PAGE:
Parlow Cone was forced to retire from soccer due to head injuries and fatigue – all resulting from a series of concussions across time from headers. She said that when she was a child practicing headers, she thought that “seeing stars” was normal for everyone. Well, it may be a common experience to see stars when subjected to head trauma, but head trauma shouldn’t be so common. Heading is the leading cause of serious injuries in the sport.

 

So during this time of soccer-mania when kids are developing healthy heroes, it’s a good time to note what traits to emulate and what’s age-appropriate for the sport. In this case, no headers for those young developing brains!

 

For more on the topic, the Times has a great article, here.

(Image credit: soccer head case by woodleywonderworks via Flickr Copyright Creative CommonsAttribution 2.0 Generic (CC BY 2.0))

Diagnostic Imaging Centers blogs on regularly about women’s health atwww.mammographykc.com and general radiology atwww.diagnosticimagingcenterskc.com. Visit our sites for more helpful information!

 

NOTES:

http://www.nytimes.com/2014/06/25/sports/worldcup/us-womens-soccer-stars-take-lead-on-risks-of-heading.html?_r=0

June 4, 2014

We Love… Best Bones Forever!

Best Bones Forever by Office of Women's Health via Wikimedia Commons Copyright Public DomainAs doctors, we find many people and organizations we love – from patients who we care about deeply to nonprofits that are assisting others on the road to their best possible health. Today we’d like to highlight a really great initiative: Best Bones Forever!

 

Best Bones Forever focuses on the bone health of young girls with the hope of avoiding bone health issues later in life. You know the old saying about an ounce of prevention being worth a pound of cure – well, it’s true! Taking care of yourselves when you are young can help avoid a world of aches further down the line.

 

An initiative of the Office of Women’s Health, the hope is to help prevent conditions like osteoporosis, or loss of bone mass that affects many elderly women. Bone loss can lead to a higher risk of fractures which can be associated with life-threatening complications and side effects which have a profound impact on quality of life. As it turns out, keeping bones strong now means having stronger bones in the future. So whether it’s exercise or a diet with the proper nutrition, the aim is to help girls develop a lifestyle of healthiness that will last them a lifetime and result in less risk for bone loss as aging occurs. And for their parents, some handy notes can be found here.

 

(Oh, and you can like them on Facebook or follow them on Twitter for more helpful, healthful information!)

(Image credit: Best Bones Forever by Office of Women’s Health via Wikimedia Commons Copyright Public Domain)

 

Diagnostic Imaging Centers blogs on regularly about women’s health atwww.mammographykc.com and general radiology atwww.diagnosticimagingcenterskc.com. Visit our sites for more helpful information!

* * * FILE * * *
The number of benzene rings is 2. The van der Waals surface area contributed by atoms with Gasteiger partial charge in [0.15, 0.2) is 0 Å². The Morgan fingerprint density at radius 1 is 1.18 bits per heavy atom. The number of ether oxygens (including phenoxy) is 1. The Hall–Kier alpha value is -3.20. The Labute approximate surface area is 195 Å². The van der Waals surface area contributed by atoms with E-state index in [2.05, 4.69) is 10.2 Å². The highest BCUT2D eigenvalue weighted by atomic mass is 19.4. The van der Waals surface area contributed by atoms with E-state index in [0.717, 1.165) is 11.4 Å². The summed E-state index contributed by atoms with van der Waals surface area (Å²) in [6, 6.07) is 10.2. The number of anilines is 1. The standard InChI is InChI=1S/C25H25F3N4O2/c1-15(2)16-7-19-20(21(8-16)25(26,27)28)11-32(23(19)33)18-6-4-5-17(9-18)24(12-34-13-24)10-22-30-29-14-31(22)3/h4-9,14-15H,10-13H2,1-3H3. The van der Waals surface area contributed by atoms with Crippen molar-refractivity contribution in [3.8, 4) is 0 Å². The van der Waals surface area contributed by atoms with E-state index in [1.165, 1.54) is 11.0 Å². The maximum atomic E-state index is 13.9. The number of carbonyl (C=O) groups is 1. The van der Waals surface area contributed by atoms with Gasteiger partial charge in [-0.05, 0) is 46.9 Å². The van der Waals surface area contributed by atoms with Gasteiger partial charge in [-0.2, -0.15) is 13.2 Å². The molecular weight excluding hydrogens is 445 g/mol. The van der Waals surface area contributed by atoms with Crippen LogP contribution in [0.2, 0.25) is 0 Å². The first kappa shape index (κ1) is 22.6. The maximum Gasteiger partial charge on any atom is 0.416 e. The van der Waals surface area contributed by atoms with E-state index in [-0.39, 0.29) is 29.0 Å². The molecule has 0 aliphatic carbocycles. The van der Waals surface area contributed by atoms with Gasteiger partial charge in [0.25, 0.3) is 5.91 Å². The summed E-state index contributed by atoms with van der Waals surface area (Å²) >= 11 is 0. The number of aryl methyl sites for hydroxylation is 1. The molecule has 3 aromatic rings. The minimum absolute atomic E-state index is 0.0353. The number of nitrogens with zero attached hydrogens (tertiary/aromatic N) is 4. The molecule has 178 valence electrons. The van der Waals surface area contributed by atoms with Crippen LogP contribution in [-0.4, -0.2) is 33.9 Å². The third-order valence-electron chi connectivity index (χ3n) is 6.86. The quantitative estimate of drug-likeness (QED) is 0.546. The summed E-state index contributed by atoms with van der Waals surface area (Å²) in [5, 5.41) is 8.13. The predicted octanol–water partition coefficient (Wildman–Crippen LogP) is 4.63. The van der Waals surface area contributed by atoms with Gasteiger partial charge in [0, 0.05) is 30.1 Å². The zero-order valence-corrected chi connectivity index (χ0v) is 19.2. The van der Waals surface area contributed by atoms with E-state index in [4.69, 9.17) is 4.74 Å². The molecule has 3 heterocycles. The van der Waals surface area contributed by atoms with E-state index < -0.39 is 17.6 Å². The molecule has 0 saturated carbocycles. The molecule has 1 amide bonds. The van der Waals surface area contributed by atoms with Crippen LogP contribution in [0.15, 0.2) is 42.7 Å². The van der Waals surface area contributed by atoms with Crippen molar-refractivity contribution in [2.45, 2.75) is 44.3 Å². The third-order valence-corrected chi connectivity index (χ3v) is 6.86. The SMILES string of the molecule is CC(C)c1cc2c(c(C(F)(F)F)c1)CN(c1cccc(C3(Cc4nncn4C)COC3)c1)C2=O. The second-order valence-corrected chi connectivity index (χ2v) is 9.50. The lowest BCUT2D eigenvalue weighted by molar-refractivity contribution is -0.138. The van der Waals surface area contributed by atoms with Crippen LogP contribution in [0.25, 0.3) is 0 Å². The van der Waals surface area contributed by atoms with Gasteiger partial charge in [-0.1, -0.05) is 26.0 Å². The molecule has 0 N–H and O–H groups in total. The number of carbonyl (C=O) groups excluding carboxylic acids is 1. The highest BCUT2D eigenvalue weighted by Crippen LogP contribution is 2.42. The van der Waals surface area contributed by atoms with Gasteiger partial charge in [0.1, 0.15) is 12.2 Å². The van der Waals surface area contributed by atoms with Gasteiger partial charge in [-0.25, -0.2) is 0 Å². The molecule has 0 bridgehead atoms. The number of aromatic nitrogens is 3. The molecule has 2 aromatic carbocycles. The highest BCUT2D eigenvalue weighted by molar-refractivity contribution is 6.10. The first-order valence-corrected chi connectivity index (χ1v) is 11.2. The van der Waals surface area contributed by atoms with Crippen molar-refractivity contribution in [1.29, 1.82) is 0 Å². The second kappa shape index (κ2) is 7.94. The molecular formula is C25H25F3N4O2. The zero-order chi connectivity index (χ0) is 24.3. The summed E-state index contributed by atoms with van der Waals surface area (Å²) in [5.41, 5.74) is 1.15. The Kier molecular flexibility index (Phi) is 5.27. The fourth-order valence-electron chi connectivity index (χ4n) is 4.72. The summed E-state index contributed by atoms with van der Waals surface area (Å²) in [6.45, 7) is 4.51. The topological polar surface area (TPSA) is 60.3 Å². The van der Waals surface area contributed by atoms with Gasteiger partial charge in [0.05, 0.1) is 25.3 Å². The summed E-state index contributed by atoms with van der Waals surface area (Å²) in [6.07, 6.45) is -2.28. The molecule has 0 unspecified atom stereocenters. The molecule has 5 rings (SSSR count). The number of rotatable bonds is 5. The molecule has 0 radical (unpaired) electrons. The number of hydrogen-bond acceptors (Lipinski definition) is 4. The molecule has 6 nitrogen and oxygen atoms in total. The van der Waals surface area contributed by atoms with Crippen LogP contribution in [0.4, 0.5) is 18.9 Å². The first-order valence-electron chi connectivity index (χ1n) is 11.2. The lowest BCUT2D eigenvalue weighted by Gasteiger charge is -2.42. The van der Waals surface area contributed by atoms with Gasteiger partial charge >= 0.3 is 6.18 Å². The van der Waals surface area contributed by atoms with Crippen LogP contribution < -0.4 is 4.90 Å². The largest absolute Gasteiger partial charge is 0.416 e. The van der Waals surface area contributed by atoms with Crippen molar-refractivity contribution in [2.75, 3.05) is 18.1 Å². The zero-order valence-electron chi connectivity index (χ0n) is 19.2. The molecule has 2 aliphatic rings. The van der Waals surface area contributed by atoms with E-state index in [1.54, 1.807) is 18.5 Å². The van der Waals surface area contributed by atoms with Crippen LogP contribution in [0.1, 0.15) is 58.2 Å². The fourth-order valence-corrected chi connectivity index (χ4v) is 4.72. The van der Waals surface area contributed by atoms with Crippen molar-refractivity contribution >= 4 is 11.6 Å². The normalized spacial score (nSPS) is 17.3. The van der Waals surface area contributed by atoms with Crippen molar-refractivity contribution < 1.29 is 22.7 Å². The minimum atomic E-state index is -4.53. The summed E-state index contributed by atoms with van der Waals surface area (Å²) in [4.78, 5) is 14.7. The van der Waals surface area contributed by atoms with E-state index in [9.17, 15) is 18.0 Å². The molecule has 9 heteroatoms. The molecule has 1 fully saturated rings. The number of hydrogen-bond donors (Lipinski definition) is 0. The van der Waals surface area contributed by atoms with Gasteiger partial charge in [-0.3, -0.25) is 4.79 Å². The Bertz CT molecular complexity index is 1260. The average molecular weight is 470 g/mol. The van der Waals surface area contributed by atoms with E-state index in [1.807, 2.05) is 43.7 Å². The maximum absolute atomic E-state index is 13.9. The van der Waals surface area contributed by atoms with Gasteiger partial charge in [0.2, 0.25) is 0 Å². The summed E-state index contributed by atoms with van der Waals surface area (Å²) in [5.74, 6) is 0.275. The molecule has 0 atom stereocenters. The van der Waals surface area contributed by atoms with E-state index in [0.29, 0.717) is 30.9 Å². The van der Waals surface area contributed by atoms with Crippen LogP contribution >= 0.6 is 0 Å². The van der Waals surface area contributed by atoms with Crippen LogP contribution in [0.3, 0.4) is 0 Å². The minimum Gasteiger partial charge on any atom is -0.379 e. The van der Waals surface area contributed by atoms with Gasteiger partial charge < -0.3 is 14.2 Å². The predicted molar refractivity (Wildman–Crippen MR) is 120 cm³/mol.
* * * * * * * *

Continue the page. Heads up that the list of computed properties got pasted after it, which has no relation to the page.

April 3, 2014

Brain Boost: Kids and Screens

Computer by yoshimov via Flickr Copyright Creative Commons Attribution-NoDerivs 2.0 Generic (CC BY-ND 2.0)

Computer by yoshimov via Flickr Copyright Creative Commons Attribution-NoDerivs 2.0 Generic (CC BY-ND 2.0)

Bringing children into the world brings organized chaos to your life. There are things they do on a regular basis, like eat and sleep – and things we cannot regulate at all, like moods, personalities and learning curves. There is one certainty – they will keep growing and changing, especially when you think you’ve figured them out.

 

As parents, we struggle to manage the unmanageable. We try to get them to go to bed at a certain hour, we try to get them to eat at dinner time and we try to get them to want healthy foods.

 

In the middle of all that trying comes another interruption to their cycles: technology. It entertains the cranky, exercises the brain and distracts, separating the user from the world outside the screen. It’s a gift and a burden.

 

Recently, the Washington Post wrote an excellent article on kids and screentime. In short, just as we carefully monitor their diets for a balance of good food and the occasional treat, absorption of a healthy media diet is in order too.

 

It doesn’t take a scientific study to know that there are times to turn off the television and go get some playful exercise outdoors (but there are many). But as iPads have turned into flipbooks for three year olds and texting is more than just a game to many teenagers, it can become hard to judge just how much time spent on these devices is time well spent.

 

The American Academy of Pediatrics has some great guidelines they’ve researched when it comes to the media intake of children. When it comes to hard facts and numbers, here’s what we learned from writer Kendall Powell:

 

Develop a family media plan and stick to it!

 

●Enforce consistent rules about screen time from the start.

●Keep all screens and Internet out of the bedroom.

●Impose meal time restrictions and bedtime curfews for everyone’s devices (yours too!).

●Watch or explore media content with children.

 

While wrangling the chaos of a household is hard (to put it mildly), managing a little more of what goes into the heads and hands of little ones can produce happier, healthier children. And that’s an effort well worth making.

 

 

Diagnostic Imaging Centers blogs on regularly about women’s health at www.mammographykc.com and general radiology at www.diagnosticimagingcenterskc.com. Visit our sites for more helpful information!